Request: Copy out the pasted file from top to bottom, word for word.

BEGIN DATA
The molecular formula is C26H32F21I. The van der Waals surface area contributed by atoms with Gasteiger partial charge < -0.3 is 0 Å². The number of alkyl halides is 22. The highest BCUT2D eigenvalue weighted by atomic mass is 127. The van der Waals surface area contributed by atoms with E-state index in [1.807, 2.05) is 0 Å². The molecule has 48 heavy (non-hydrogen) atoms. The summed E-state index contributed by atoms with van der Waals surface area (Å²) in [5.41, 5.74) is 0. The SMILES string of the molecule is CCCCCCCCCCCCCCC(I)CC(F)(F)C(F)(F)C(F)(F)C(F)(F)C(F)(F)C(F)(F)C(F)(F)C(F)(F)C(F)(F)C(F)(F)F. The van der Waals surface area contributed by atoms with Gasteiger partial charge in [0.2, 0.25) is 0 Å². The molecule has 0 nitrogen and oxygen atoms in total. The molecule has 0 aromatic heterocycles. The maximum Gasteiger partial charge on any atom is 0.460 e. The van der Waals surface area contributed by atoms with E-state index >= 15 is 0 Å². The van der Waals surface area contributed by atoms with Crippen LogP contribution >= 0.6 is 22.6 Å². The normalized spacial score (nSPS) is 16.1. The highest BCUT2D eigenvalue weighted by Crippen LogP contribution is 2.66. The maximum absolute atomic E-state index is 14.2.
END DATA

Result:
The molecular formula is C26H32F21I. The van der Waals surface area contributed by atoms with Gasteiger partial charge < -0.3 is 0 Å². The number of alkyl halides is 22. The highest BCUT2D eigenvalue weighted by atomic mass is 127. The van der Waals surface area contributed by atoms with E-state index in [1.807, 2.05) is 0 Å². The molecule has 48 heavy (non-hydrogen) atoms. The summed E-state index contributed by atoms with van der Waals surface area (Å²) in [5.41, 5.74) is 0. The SMILES string of the molecule is CCCCCCCCCCCCCCC(I)CC(F)(F)C(F)(F)C(F)(F)C(F)(F)C(F)(F)C(F)(F)C(F)(F)C(F)(F)C(F)(F)C(F)(F)F. The van der Waals surface area contributed by atoms with Gasteiger partial charge in [0.2, 0.25) is 0 Å². The molecule has 0 nitrogen and oxygen atoms in total. The molecule has 0 aromatic heterocycles. The maximum Gasteiger partial charge on any atom is 0.460 e. The van der Waals surface area contributed by atoms with E-state index >= 15 is 0 Å². The van der Waals surface area contributed by atoms with Crippen LogP contribution >= 0.6 is 22.6 Å². The normalized spacial score (nSPS) is 16.1. The highest BCUT2D eigenvalue weighted by Crippen LogP contribution is 2.66. The maximum absolute atomic E-state index is 14.2.